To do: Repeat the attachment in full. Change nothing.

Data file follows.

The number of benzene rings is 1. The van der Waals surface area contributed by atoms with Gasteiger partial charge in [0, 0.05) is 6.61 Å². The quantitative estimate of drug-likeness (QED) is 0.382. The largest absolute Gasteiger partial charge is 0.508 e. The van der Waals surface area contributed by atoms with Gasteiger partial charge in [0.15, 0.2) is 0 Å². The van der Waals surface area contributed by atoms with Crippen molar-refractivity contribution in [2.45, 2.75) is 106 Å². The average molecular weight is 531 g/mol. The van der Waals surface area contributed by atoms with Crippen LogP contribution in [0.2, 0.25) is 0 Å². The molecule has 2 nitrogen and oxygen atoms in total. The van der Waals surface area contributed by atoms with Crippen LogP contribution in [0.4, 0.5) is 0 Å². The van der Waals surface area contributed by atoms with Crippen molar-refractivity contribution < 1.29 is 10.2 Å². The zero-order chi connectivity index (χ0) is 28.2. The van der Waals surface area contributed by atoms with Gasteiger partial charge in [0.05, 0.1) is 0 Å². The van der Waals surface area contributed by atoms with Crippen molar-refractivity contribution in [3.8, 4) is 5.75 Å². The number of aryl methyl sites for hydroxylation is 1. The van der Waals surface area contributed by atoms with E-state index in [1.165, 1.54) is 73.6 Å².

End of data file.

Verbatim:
The number of benzene rings is 1. The van der Waals surface area contributed by atoms with Gasteiger partial charge in [0, 0.05) is 6.61 Å². The quantitative estimate of drug-likeness (QED) is 0.382. The largest absolute Gasteiger partial charge is 0.508 e. The van der Waals surface area contributed by atoms with Gasteiger partial charge in [0.15, 0.2) is 0 Å². The van der Waals surface area contributed by atoms with Crippen molar-refractivity contribution in [2.45, 2.75) is 106 Å². The average molecular weight is 531 g/mol. The van der Waals surface area contributed by atoms with Crippen LogP contribution in [0.2, 0.25) is 0 Å². The molecule has 2 nitrogen and oxygen atoms in total. The van der Waals surface area contributed by atoms with Crippen LogP contribution in [0.4, 0.5) is 0 Å². The van der Waals surface area contributed by atoms with Crippen molar-refractivity contribution < 1.29 is 10.2 Å². The zero-order chi connectivity index (χ0) is 28.2. The van der Waals surface area contributed by atoms with Gasteiger partial charge in [0.05, 0.1) is 0 Å². The van der Waals surface area contributed by atoms with Crippen molar-refractivity contribution in [3.8, 4) is 5.75 Å². The number of aryl methyl sites for hydroxylation is 1. The van der Waals surface area contributed by atoms with E-state index in [1.165, 1.54) is 73.6 Å².